The number of drivers who receive use their mobile phone to text or check social networking sites while behind the wheel increased over the last year, research has revealed.
According to a survey by Halfords, there was a 25% increase in the number of motorists who admitted to checking texts while driving.
The number of motorists who log on to sites like Facebook and Twitter while on the road doubled as well, the survey found.
The survey points towards the growing trend among drivers to use a hand-held phone while driving, fuelled by the increasing popularity of smart phones and touchscreen technology.
Around two in five (41%) people confessed to receiving and making calls while driving.
Using hand-held drives while driving not only puts the lives of drivers and others on the road at risk, it could also lead to higher car insurance premiums as a result of frequent crashes.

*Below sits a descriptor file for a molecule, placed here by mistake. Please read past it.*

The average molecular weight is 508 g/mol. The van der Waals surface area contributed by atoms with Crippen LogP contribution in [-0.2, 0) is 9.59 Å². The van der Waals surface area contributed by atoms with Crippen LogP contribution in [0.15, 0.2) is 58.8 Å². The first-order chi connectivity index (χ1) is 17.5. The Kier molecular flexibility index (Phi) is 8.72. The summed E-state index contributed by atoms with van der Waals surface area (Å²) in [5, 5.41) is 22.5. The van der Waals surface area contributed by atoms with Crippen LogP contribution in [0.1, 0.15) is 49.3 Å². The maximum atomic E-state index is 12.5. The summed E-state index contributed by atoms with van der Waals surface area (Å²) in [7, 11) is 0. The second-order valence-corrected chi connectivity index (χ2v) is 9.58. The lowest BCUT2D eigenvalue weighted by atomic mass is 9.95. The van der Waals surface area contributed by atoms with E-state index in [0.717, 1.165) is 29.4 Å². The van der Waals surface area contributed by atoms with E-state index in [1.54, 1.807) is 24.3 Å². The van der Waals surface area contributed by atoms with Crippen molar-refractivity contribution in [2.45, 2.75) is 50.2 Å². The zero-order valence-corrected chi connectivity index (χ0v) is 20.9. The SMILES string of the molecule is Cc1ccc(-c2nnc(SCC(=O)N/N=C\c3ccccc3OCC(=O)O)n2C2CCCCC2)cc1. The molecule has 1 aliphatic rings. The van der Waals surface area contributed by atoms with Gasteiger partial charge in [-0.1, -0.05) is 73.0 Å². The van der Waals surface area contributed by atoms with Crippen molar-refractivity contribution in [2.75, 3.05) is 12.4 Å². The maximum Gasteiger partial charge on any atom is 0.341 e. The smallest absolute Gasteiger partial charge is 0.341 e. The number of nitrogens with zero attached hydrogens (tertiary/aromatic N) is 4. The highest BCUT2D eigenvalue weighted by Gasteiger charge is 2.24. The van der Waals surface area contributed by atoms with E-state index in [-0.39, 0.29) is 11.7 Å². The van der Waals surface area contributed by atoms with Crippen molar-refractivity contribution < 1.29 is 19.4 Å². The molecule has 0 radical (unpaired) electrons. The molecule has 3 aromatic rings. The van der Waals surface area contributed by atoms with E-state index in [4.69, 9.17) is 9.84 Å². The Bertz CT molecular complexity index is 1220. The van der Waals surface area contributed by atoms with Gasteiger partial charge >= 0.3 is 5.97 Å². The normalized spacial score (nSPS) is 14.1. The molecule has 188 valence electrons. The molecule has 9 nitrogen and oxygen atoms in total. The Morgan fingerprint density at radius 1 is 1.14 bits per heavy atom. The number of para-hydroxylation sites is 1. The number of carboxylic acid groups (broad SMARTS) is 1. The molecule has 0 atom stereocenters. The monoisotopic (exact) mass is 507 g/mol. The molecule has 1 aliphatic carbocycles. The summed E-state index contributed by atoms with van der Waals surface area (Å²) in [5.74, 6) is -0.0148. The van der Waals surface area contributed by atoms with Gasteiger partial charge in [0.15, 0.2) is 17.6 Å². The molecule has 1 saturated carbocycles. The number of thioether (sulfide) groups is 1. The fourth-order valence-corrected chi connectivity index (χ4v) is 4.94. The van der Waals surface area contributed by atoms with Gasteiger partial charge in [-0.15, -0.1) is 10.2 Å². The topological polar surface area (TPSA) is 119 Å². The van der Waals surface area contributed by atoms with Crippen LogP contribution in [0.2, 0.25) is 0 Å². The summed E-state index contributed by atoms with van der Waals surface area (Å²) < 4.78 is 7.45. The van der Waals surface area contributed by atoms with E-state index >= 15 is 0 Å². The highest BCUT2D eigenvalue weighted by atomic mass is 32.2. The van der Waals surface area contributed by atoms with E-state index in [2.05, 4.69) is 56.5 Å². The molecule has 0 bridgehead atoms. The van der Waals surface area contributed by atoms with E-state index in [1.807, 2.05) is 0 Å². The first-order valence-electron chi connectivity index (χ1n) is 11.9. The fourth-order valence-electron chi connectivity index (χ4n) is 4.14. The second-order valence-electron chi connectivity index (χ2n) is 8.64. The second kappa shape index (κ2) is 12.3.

Tougher laws on the use of hand-held phones - under which drivers could be charged a £60 fine and handed three penalty points on their licence if caught - were introduced four years ago, but they are being largely ignored, the survey suggested.
Halfords In-Car Technology Expert Nik Dix said: "Smart phones are making it possible for more information to be received and shared on the go and some drivers are misusing this facility, putting themselves and other road users in danger.
"The only way to use a mobile phone legally and drive with due care and attention is to install a hands-free devise in your car."
© Press Association 2011